The MIT Bitcoin Project has partnered with Institute researchers and professors to study how students use their bitcoins and measure growth in the bitcoin ecosystem at MIT. The MIT Club provides a forum within and beyond the MIT community, where Bitcoin-related ideas, projects, programs, events, and businesses can be studied, discussed, and developed.
The project was established by MIT students Jeremy Rubin and Dan Elitzer, who raised half a million US dollars in a plan to distribute Bitcoin to every undergraduate at MIT.
Takeout food is proving to be a popular way for students to spend their funds. In anticipation of the MIT project, a number of merchants near campus have enabled bitcoin payment – including the MIT COOP, the first major university bookstore to accept bitcoin. Some students, however, are doing what many seasoned Bitcoin users do – holding to their coins for now, seeing them as an investment.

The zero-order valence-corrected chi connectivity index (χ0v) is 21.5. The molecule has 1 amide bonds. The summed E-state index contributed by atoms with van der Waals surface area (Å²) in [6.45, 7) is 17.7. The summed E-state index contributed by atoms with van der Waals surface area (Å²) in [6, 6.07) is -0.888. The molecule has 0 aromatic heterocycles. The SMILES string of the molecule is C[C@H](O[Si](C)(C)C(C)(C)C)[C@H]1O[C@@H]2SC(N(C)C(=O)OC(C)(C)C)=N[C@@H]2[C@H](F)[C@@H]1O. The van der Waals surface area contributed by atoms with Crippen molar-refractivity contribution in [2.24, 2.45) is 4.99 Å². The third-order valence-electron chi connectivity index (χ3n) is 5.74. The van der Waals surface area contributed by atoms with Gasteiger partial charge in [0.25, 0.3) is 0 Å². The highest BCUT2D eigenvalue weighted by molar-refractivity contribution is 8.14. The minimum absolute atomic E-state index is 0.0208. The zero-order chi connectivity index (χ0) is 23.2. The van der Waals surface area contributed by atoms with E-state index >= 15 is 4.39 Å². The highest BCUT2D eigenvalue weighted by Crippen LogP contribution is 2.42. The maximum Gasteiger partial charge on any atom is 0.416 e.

Aeronautics and Astronautics student Sam Udotong is developing an app, called Fireflies, which allows community members to exchange bitcoins for errands. Udotong won the Awesome Award during the project’s Summer Startup Competition.
The project can be compared to the Athena project, which gave MIT students access to computing resources in the early 1980s before the internet was widely available. Project Athena’s mandate was to explore diverse uses of computing and to understand the potential of computers to transform the future. Needless to say, many students involved in Project Athena went on and actually developed the future of computing.
MIT Sloan School of Management Professor Christian Catalini wrote:
This offers a unique experience for the most inventive and entrepreneurial students at MIT, as they will have a chance to experiment and test their ideas within a campus where the diffusion of digital currencies will be years ahead of anywhere else.”
Images from MIT, f11photo, IVY PHOTOS and Shutterstock.
Last modified: December 15, 2014 14:13 UTC